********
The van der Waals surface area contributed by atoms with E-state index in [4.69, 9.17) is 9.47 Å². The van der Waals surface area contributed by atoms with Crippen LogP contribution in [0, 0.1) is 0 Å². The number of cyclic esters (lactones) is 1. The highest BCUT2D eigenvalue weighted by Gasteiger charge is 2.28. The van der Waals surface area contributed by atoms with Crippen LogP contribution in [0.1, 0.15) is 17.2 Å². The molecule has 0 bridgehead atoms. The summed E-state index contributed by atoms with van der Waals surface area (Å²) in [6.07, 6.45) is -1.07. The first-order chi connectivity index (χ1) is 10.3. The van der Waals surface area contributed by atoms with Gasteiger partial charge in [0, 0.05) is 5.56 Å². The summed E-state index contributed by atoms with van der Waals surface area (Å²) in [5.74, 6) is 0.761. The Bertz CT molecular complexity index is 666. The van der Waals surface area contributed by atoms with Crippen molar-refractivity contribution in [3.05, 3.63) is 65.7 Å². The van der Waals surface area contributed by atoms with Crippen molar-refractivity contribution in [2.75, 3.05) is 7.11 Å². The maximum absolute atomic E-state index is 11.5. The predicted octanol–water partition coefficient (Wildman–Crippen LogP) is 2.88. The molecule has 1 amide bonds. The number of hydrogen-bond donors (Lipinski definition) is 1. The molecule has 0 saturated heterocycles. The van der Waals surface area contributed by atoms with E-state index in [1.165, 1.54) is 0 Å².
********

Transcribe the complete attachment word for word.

The van der Waals surface area contributed by atoms with E-state index in [4.69, 9.17) is 9.47 Å². The van der Waals surface area contributed by atoms with Crippen LogP contribution in [0, 0.1) is 0 Å². The number of cyclic esters (lactones) is 1. The highest BCUT2D eigenvalue weighted by Gasteiger charge is 2.28. The van der Waals surface area contributed by atoms with Crippen LogP contribution in [0.1, 0.15) is 17.2 Å². The molecule has 0 bridgehead atoms. The summed E-state index contributed by atoms with van der Waals surface area (Å²) in [6.07, 6.45) is -1.07. The first-order chi connectivity index (χ1) is 10.3. The van der Waals surface area contributed by atoms with Gasteiger partial charge in [0, 0.05) is 5.56 Å². The summed E-state index contributed by atoms with van der Waals surface area (Å²) in [5.74, 6) is 0.761. The Bertz CT molecular complexity index is 666. The van der Waals surface area contributed by atoms with Crippen molar-refractivity contribution in [3.05, 3.63) is 65.7 Å². The van der Waals surface area contributed by atoms with Crippen molar-refractivity contribution in [2.75, 3.05) is 7.11 Å². The maximum absolute atomic E-state index is 11.5. The predicted octanol–water partition coefficient (Wildman–Crippen LogP) is 2.88. The molecule has 1 amide bonds. The number of hydrogen-bond donors (Lipinski definition) is 1. The molecule has 0 saturated heterocycles. The van der Waals surface area contributed by atoms with E-state index in [1.165, 1.54) is 0 Å².